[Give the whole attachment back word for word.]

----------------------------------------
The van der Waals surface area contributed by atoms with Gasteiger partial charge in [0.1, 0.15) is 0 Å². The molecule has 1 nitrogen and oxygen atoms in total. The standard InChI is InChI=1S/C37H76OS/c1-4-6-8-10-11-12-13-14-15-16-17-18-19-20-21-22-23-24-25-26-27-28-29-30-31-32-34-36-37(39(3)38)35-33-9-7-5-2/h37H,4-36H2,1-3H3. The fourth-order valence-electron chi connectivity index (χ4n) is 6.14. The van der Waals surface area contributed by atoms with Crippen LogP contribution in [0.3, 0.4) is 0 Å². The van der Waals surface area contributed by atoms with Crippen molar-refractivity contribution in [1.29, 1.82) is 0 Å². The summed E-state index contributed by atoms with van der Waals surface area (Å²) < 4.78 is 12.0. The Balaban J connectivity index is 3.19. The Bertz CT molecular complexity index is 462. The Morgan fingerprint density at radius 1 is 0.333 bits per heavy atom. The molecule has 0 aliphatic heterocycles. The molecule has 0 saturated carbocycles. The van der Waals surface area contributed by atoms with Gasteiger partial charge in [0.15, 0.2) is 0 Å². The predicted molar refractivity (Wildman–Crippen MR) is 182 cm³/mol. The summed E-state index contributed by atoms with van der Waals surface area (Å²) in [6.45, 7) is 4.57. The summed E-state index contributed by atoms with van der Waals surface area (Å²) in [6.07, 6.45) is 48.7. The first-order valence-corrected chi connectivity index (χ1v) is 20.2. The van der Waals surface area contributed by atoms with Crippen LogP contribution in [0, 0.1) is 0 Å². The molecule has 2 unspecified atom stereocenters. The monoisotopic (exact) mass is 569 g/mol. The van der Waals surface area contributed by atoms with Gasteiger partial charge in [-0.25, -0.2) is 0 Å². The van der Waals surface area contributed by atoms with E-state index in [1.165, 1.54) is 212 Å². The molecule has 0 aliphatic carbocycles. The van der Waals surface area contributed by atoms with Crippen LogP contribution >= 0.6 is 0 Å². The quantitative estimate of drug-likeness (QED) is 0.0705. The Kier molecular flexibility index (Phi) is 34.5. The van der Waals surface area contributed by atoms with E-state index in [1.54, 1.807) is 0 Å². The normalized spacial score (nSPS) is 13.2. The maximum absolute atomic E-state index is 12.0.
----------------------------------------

The van der Waals surface area contributed by atoms with Gasteiger partial charge in [0.1, 0.15) is 0 Å². The molecule has 1 nitrogen and oxygen atoms in total. The standard InChI is InChI=1S/C37H76OS/c1-4-6-8-10-11-12-13-14-15-16-17-18-19-20-21-22-23-24-25-26-27-28-29-30-31-32-34-36-37(39(3)38)35-33-9-7-5-2/h37H,4-36H2,1-3H3. The fourth-order valence-electron chi connectivity index (χ4n) is 6.14. The van der Waals surface area contributed by atoms with Crippen LogP contribution in [0.3, 0.4) is 0 Å². The van der Waals surface area contributed by atoms with Crippen molar-refractivity contribution in [1.29, 1.82) is 0 Å². The summed E-state index contributed by atoms with van der Waals surface area (Å²) < 4.78 is 12.0. The Balaban J connectivity index is 3.19. The Bertz CT molecular complexity index is 462. The Morgan fingerprint density at radius 1 is 0.333 bits per heavy atom. The molecule has 0 aliphatic heterocycles. The molecule has 0 saturated carbocycles. The van der Waals surface area contributed by atoms with Gasteiger partial charge in [0.15, 0.2) is 0 Å². The predicted molar refractivity (Wildman–Crippen MR) is 182 cm³/mol. The summed E-state index contributed by atoms with van der Waals surface area (Å²) in [6.45, 7) is 4.57. The summed E-state index contributed by atoms with van der Waals surface area (Å²) in [6.07, 6.45) is 48.7. The first-order valence-corrected chi connectivity index (χ1v) is 20.2. The van der Waals surface area contributed by atoms with Crippen LogP contribution in [0, 0.1) is 0 Å². The molecule has 2 unspecified atom stereocenters. The monoisotopic (exact) mass is 569 g/mol. The van der Waals surface area contributed by atoms with Gasteiger partial charge in [-0.25, -0.2) is 0 Å². The van der Waals surface area contributed by atoms with E-state index in [1.165, 1.54) is 212 Å². The molecule has 0 aliphatic carbocycles. The van der Waals surface area contributed by atoms with Crippen LogP contribution >= 0.6 is 0 Å². The quantitative estimate of drug-likeness (QED) is 0.0705. The Kier molecular flexibility index (Phi) is 34.5. The van der Waals surface area contributed by atoms with E-state index in [1.54, 1.807) is 0 Å². The normalized spacial score (nSPS) is 13.2. The maximum absolute atomic E-state index is 12.0.